Studies Show a Woman Diagnosed with Heart Disease is More Likely to Die Than a Man,
a Cardiologist Explains Why

We have asked Dr. Kirsten Healy to discuss the reasons why women remain under diagnosed for heart disease and how we can raise awareness for its better diagnosis, prevention, and treatment. Dr. Healy is both board certified in internal medicine and cardiology and an expert in women’s health and gender disparity. She is the Associate Medical Director of The Foundation for Gender-Specific Medicine, a cardiologist at New York Cardiology Associates, an attending cardiologist at New York-Presbyterian Hospital, Weill Cornell Medical Center and a member of our Medical Advisory Board.


Although heart disease is the number one cause of death for both men and women in the United States, and more men and women die from heart disease than all cancers combined, it remains under diagnosed, especially in women. For the past fifty years, more women than men have died in this country from heart disease. Once a woman is diagnosed with heart disease, she will do worse and be more likely to die from it than a man. Why is this? What is the reason for this large discrepancy?

One of the main reasons is the lack of awareness of heart disease in women and not enough focus on the differences in risk factors, presentation and treatment between the sexes. Most of what we know about heart disease has come from studies done on men and designed by men. For various reasons, women have not been included in these studies. It has only been in the last decade that National Heart Lung and Blood Institute (NHLBI) and the American Heart Association (AHA) campaigns were successful at raising community awareness on gender differences in cardiovascular disease. But there is still a lot to do. Continuing to increase the awareness about women and heart disease will save lives. Women know they are at risk for breast cancer¾but they are much less aware of their risk of heart disease. A woman is 5.5 times more likely to die of heart disease as breast cancer and more women die of heart disease at every age than breast cancer (National Center for Health Statistics, 2003.) Research has also shown that women are less likely to act on concerning signs or symptoms suggestive of heart disease.  In 2012 an AHA survey found that 64% of women in the U.S. who believe they are having a heart attack would call 911. That means that 36% would not call 911. The reason for this discrepancy was unclear but the main reasons given were, “I don’t have time to have a heart attack right now” or “I am too busy.” Another study found that when patients called EMS for a heart problem, EMS arrived at the homes of callers equally, but women were 55% more likely to experience a delay in getting to the hospital.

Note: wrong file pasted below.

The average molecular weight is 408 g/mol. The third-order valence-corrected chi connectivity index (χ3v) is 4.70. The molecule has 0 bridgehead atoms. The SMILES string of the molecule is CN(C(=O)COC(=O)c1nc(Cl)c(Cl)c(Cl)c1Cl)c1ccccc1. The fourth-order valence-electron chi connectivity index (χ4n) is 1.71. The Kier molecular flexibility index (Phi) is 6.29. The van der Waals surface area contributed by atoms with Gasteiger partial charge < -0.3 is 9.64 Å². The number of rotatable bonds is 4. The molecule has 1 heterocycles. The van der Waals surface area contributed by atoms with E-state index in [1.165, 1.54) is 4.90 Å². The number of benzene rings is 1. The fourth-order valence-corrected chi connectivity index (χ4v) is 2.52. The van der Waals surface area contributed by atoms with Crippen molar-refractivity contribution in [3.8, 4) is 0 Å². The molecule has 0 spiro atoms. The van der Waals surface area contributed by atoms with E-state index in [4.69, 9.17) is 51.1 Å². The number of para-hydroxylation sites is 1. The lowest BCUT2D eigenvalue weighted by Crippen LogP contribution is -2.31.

Another main reason for the delay in treatment and diagnosis of heart disease is likely due to the fact that often women present atypically. It is important to note though that like men, the MOST common heart attack symptom in women is pain, pressure or discomfort in the chest. However unlike men, women are more likely than men to have heart attack symptoms unrelated to chest pain such as neck pain, jaw pain shortness of breath, nausea and vomiting, light headedness and dizziness. These symptoms may be more subtle than the obvious crushing chest pain and may occur when women are resting and even asleep. Because of its frequent atypical presentation in women, it can be difficult to recognize, and women can downplay their symptoms. A woman having a heart attack will wait longer before presenting to the emergency room. She will be less likely to have a diagnostic electrocardiogram upon arrival and she will be much less likely to be diagnosed correctly.  Even if she is diagnosed correctly, she will be less likely to receive all the life-saving treatments we have today. In addition, when she is diagnosed correctly lifesaving therapies for heart disease will be given an average of a 10-minute time delay compared to a man. This is a big difference because morbidity and mortality is directly linked to a delay in initial treatment.

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